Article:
The Senate can create jobs by undoing the FCC’s net neutrality power grab
I mean his “Beat the Living Heck Out of Republicans, Rich People and Wall Street” Tour.
I mean his “Jobs” Bill Tour.
(He just left North Carolina and entered Virginia — two undoubtedly remorseful states that he won in 2008 but will most likely lose next year. But I digress …)
The president is on this Ken Kesey-esque expedition (is this Canuck bus nicknamed “Further Still?”) incessantly flogging his latest Keynesian “stimulus” — which is nothing more than another heap of our coin that he wishes to sacrifice on the altar of this, the Third Age of Bailout.
At the outset, President Obama wanted us to rapidly “pass this bill” — all of it, as is. Presidential consigliere David Axelrod asserted, “We’re not in a negotiation to break up the package” — that “it’s not an à la carte menu.”
How very meet-in-the-middle of them.
Nevertheless, Senate Republican Leader Mitch McConnell graciously and obligingly moved to bring the full bill to the floor. To which Senate Majority Leader Harry Reid responded by invoking the pseudo-nuclear option to block it (so confident was he of it passing).
When it did finally receive a vote — for which Senator McConnell had in so bipartisan a fashion worked — it failed. In bipartisan fashion — as two Democrats joined Republicans in voting nay.
Suddenly, the all-or-nothing Obama “jobs” bill became an à la carte menu. President Obama now urges Congress to break the package into “bite-sized pieces,” because as President New Tone suggested — without a hint of deprecation — “Maybe [Republicans] just couldn’t understand the whole thing all at once.”
All of this pomp and circumstance for a jobs bill that Obama administration Treasury Secretary Tim Geithner admits will cost $200,000 per gig generated (if even that titanic number isn’t low-balling it).
Fret not, though: Geithner says that $200,000 is a “bargain.”
Just like the 2009 $878 billion “stimulus” was a bargain.
Just like Cash for Clunkers was a bargain. And Cash for Caulkers.
The great news here is that there is a jobs bill pending before the Senate that will cost us nothing, save for the electricity used in casting the 51 ayes necessary to pass it (not even the usual 60).
It is the Congressional Review Act (CRA) Resolution of Disapproval to undo the Federal Communications Commission’s (FCC) illegal Internet power grab — executed so as to then illegally impose network neutrality.
The Senate passing the CRA will dramatically help the U.S. job market in two ways.
There’s the New York Law School study, which shows net neutrality will cost the economy upwards of 200,000 jobs over the next five years.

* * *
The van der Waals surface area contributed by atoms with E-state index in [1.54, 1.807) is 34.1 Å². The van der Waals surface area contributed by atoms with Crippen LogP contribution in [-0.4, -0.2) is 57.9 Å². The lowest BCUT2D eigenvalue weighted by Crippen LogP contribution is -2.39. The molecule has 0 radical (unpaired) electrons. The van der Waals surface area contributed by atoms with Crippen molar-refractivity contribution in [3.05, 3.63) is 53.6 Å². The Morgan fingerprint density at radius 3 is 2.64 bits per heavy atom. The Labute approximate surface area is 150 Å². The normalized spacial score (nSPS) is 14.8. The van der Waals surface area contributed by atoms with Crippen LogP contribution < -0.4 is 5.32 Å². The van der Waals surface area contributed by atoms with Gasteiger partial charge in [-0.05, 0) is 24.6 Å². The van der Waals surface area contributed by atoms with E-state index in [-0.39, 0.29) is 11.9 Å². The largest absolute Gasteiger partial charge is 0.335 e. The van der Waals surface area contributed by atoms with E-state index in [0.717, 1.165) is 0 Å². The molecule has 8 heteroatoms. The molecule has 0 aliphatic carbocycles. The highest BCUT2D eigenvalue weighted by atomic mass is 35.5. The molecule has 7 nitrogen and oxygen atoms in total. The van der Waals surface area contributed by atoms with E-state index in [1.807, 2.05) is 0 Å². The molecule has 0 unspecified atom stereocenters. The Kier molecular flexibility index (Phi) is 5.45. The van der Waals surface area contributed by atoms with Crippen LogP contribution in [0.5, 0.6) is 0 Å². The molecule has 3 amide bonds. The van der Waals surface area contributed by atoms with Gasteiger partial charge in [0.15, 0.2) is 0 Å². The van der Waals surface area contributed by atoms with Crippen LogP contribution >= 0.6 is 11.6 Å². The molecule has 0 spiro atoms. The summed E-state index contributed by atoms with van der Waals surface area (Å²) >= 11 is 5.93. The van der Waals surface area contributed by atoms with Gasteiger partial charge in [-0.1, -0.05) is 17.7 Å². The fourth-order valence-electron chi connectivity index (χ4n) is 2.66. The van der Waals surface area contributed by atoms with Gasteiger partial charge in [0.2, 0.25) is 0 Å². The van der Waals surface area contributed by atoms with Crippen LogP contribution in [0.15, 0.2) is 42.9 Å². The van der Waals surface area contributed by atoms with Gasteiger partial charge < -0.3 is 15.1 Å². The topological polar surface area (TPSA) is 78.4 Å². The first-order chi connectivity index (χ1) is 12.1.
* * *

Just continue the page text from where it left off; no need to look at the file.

So by nullifying the FCC’s illegal order, you really, truly save gigs — no pseudo “created or saved” situation here.
Then there’s the current tech industry job situation, which is a phenomenal example of un-regulated uber-success.
The Internet sector has grown into a free speech, free market Xanadu — and one-sixth of our nation’s entire economy.
One-sixth of the economy — that has an extraordinarily low 3.3% unemployment rate, while the overall unemployment number has been stuck above 9% for the two years since we were told that the trillions of dollars in “stimulus” we dumped down the rat hole was going to keep us below 8%.
This begs the question: Why did Obama’s FCC illegally force-feed this incredibly successful sector of the economy these titanic, unwieldy and incredibly damaging net neutrality regulations?
Net neutrality is a supposed “solution” to a purported “problem” that even the most virulently pro-net neutrality folks begrudgingly acknowledge doesn’t exist.
Given the tech sector’s unbelievable success — in employment and all things else — the lack of net neutrality has obviously not caused anyone any harm.
And, all things considered, the lack of net neutrality has done us all a World (Wide Web) of good.
So senators have a golden opportunity to pass a real jobs bill — to really save real jobs — and allow the private sector, where jobs are really created, to continue to create even more.
The Congressional Review Act Resolution to undo the FCC’s illegal net neutrality order is that jobs bill. And it will soon be before you, ladies and gentlemen of the Senate. So prepare to vote aye — to really, truly create and save hundreds of thousands of private sector jobs.
And perhaps save a couple of public sector ones as well in November 2012.
Seton Motley is a consultant and the founder and president of Less Government, an organization dedicated to, well, less government. He is editor-in-chief of StopNetRegulation.org, a Center for Individual Freedom project.